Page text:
PHILADELPHIA-Lycopene, the phytonutrient that produces the red color in tomatoes, showed beneficial effects on the prostate cancers of a group of men scheduled for prostatectomy, researchers reported at the American Association for Cancer Research annual meeting.
PHILADELPHIALycopene, the phytonutrient that produces the red color in tomatoes, showed beneficial effects on the prostate cancers of a group of men scheduled for prostatectomy, researchers reported at the American Association for Cancer Research annual meeting.
To our knowledge, this is the first report from a randomized, prospective clinical trial showing its efficacy against prostate cancer, said Omer Kucuk, MD, professor of medicine and oncology, Barbara Ann Karmanos Cancer Institute, Wayne State University, Detroit. Previous reports, he said, were largely epidemiologic studies showing an association between consumption of tomato products and decreased prostate cancer risk.
The researchers studied 26 men with localized prostate cancer who were scheduled to undergo radical prostatectomy. The study participants were randomly assigned to receive either 15 mg of lycopene as a pure tomato extract (Lyc-O-Mato capsules from LycoRed Company, Beer-Sheva, Israel) twice daily or no intervention for 3 weeks before the surgery. The glands were analyzed following surgery to determine any differences between the two study groups.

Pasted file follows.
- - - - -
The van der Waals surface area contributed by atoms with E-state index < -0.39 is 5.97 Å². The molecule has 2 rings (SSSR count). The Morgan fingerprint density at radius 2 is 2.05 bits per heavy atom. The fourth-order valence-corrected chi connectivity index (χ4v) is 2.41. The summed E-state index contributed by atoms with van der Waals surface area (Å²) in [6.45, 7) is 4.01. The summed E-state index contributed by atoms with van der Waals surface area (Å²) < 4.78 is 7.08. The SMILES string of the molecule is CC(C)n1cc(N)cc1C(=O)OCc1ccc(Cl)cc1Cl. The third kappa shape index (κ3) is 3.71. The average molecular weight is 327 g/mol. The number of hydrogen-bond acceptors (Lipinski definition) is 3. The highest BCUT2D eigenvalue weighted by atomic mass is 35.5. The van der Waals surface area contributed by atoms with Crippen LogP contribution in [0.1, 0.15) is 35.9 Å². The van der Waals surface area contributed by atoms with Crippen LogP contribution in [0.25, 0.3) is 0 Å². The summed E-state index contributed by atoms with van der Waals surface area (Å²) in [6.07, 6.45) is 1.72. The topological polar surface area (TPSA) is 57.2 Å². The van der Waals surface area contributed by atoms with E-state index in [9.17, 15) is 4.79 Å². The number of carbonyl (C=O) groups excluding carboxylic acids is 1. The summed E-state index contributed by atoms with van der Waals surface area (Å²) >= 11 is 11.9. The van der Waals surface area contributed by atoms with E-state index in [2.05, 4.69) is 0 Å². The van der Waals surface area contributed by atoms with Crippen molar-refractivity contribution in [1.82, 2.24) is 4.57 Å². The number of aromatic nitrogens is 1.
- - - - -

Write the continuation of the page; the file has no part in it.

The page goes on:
Dr. Kucuk said that serum and tissue lycopene levels increased significantly in the intervention group. The treated group had smaller tumors: 80% had tumors 4 cm3 or less in volume vs 45% of controls. In the treatment group, tumors were more likely to be confined to the prostate (73% vs 18%).
Decline in PSA Levels
Serum PSA levels declined by 18% in those who received lycopene, Dr. Kucuk said. In addition, the tumors in patients who consumed lycopene showed signs of regression and decreased malignancy, ie, less glandular involvement by prostatic intraepithelial neoplasia (PIN) and an increase in the expression of biomarkers of differentiation.
The results suggest that lycopene as tomato extract may not only help prevent prostate cancer, but also may be useful in treating prostate cancer, Dr. Kucuk said at a press conference. However, on the basis of this one small study, he would not recommend that men go to nutrition stores and supplement their diet with lycopene. As you know, there may be other studies in the future that may not find the same beneficial effect, he said.